Robyn Spodek-Schindler, Paint the Stars Art Therapy {Our NJ Mompreneur of the Week}


Working with children was always part of the plan for Robyn Spodek-Schindler, our NJ Mompreneur of the Week, but she had another passion, too—fine art. Midway through college, Robyn discovered art therapy and how it could combine her two loves of helping kids and creating art. After becoming a licensed counselor and working for a decade in mental health facilities, Robyn wanted to do something on her own and knew opening an art therapy practice could make the most impact. Fast forward to today, and Paint The Stars Art Therapy offers a unique approach using creative outlets alone or alongside talk psychotherapy to help children and adults cope with anxiety, mental health issues, behavioral problems,  ADHD, autism, and depression. We chatted with this Manalapan mom of two to talk about how making art can help kids open up, what boxing and art have in common, and the delicious bakery in Hightstown that’s all about pies.

Robyn Spodek-Schindler, our NJ Mompreneur of the Week, with her husband, Jeff, and children, Danny, 8, and Sam, 5.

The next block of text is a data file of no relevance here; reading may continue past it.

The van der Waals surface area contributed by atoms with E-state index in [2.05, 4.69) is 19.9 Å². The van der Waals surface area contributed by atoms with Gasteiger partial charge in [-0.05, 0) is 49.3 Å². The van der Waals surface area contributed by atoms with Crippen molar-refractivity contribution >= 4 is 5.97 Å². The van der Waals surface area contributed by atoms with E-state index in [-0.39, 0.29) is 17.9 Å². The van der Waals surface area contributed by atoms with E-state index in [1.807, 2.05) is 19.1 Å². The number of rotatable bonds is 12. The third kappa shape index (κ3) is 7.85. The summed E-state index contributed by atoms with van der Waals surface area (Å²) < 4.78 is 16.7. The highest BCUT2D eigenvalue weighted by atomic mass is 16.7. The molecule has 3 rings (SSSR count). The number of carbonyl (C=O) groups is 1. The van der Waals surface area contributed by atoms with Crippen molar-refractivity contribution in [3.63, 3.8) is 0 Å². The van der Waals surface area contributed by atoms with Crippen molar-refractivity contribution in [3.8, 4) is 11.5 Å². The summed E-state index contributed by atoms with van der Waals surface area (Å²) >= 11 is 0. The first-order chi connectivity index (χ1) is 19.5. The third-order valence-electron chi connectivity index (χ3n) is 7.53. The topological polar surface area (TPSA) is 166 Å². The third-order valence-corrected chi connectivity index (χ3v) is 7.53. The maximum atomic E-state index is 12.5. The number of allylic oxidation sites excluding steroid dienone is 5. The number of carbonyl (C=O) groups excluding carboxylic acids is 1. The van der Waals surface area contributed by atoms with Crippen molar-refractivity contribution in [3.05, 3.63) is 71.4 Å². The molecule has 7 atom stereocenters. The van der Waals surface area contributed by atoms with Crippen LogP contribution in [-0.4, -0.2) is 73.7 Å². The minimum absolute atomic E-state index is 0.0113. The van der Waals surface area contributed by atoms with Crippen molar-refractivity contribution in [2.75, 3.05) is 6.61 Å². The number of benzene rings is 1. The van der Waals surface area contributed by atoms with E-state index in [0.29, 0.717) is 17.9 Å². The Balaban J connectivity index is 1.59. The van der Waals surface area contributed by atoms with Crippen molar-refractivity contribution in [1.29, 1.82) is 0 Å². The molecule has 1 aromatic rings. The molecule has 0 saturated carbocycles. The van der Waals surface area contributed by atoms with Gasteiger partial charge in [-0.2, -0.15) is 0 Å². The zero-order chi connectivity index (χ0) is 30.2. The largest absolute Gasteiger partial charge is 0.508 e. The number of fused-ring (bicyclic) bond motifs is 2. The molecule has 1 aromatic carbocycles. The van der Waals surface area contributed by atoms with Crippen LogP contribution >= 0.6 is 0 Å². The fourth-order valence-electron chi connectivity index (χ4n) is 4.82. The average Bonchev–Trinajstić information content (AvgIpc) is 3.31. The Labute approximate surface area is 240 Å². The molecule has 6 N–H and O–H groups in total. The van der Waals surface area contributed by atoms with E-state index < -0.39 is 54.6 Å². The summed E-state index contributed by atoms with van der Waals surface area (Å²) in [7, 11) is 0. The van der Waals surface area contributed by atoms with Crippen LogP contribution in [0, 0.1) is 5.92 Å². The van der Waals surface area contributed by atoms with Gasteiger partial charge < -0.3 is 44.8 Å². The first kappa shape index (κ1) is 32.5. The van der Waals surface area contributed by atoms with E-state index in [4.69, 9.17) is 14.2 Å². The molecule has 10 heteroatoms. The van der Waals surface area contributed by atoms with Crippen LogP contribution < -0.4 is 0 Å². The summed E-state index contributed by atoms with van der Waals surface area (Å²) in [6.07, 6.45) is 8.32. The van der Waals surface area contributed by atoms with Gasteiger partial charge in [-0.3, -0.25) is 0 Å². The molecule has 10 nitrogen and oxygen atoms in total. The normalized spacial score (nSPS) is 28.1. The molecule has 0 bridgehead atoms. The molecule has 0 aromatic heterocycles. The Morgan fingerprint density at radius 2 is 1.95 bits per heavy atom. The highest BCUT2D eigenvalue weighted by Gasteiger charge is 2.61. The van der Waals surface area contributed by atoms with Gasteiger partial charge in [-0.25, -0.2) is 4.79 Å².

Tell us a bit about your family and background. I grew up in Woodmere, NY, and got my master’s while living in Florida. When my husband, Jeff, and I first married, we lived in Forest Hills in Queens, but we soon moved to Manalapan. We didn’t know much about New Jersey, but when we started looking for a home in 2011, we started in northern NJ and worked our way down. Once we got to Monmouth County, we felt a real sense of connection in terms of the types of homes and property you could get with proximity to the beach as well as an excellent school system and super nice community. It’s a great place to raise our kids, Danny, 8, and Sam, 5.